WASHINGTON -- For Republican Rep. Doc Hastings, it made good sense to secure a $750,000 earmark in 2009 for the city of Pasco.
It would help replace a deteriorating 74-year-old underpass that had to be closed for repairs last year, a road so dangerous that school buses couldn't even pass through safely.
The Lewis Street Overpass project is just three blocks away from property owned by Hastings.
Hastings is defending the project after the Washington Post reported Tuesday that he and 32 other members of Congress directed more than $300 million in earmarksand other spending provisions to dozens of public projects that are close to the lawmakers' ownproperty.
As Congress required, the Post reported, Hastings certified that he and his wife had no financial interest in the earmark. But the newspaper said Hastings said nothing about its proximity to Columbia Basin Paper & Supply, the janitorial supply company that Hastings owned and operated until he was elected to Congress in 1994.
His brother now runs the company, but county records show Hastings and his wife still own the land and a 7,000-square-foot building, the Post said. The business has operated in the same building in downtown Pasco since 1950.
Hastings did not list the business property on his financial disclosure form. His press secretary said debts owed by family members do not have to be reported.
"After winning election in 1994, the congressman acted to remove himself from the business as he took office and made an agreement with his brother for him to purchase it over time," said Erin Daly, Hastings' press secretary.
City officials have said replacing the underpass is one of their top priorities. And Hastings told the Post that the location of his property had no bearing on his support for the project.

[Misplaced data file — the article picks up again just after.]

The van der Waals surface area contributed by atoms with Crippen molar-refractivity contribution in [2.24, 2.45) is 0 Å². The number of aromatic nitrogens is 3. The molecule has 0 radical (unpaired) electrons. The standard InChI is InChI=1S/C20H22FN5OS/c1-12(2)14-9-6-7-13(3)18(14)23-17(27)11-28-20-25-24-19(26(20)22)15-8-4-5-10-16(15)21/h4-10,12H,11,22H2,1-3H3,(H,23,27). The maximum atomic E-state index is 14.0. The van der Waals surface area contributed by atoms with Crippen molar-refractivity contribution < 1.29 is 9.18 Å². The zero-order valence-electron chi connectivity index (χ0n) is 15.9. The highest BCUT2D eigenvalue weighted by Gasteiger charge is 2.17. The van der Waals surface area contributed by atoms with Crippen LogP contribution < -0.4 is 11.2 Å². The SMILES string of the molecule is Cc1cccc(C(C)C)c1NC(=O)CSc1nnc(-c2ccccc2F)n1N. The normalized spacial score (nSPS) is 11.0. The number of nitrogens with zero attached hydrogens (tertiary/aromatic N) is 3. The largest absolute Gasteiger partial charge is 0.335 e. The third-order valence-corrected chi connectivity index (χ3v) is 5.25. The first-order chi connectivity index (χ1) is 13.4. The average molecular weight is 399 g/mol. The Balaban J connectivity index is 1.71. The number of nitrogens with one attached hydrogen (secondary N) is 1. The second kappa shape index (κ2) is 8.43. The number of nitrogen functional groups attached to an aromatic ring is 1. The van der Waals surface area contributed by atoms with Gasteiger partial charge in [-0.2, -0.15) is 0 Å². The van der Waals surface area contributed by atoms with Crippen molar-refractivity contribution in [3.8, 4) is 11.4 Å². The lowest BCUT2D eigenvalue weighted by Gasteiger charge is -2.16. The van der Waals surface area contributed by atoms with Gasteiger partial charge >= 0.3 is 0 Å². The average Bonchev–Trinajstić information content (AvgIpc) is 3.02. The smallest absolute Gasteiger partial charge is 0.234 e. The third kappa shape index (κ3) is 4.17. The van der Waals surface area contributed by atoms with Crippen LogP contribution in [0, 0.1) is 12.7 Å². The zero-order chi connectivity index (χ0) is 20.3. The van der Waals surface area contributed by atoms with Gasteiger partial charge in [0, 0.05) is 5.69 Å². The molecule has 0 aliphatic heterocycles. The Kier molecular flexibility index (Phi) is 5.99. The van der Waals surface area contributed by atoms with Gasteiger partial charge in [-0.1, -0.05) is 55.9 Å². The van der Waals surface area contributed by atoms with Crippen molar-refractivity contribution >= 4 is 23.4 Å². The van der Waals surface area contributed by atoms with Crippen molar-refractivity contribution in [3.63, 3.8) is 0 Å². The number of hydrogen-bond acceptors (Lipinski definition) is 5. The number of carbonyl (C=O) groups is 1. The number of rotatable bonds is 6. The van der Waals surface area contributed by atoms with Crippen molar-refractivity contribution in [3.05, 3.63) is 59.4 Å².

"It never crossed my mind," he said. "Every business in Pasco will benefit by that."
The Post said there is nothing illegal or unethical under the arrangement, under ethics rules Congress has written for itself.
In a statement released by Hastings' office Tuesday morning, Daly said Hastings took two immediate steps when he was first elected -- refusing to take a congressional pension and signing an agreement to sell his business to his brother.
Daly said Hastings has been separated from all aspects of the business and its operation for 17 years. She said action has been initiated to file the paperwork necessary to officially record transferring ownership of the building property from Hastings to his brother.
Daly noted that the Lewis Street Overpass project has the support of the city of Pasco, Port of Pasco and other regional agencies and the state of Washington's Department of Transportation. The BNSF rail corridor connecting the East and West coasts runs over the existing two-lane overpass.
Pasco has allocated about a half a million dollars and so far the state has dedicated $3 million for the project.
"Due to the earmark reforms that Doc Hastings helped enact, these types of transportation funding decisions will now be made by states and not by Congress," Daly said.
-- Rob Hotakainen: 202-383-0009; firstname.lastname@example.org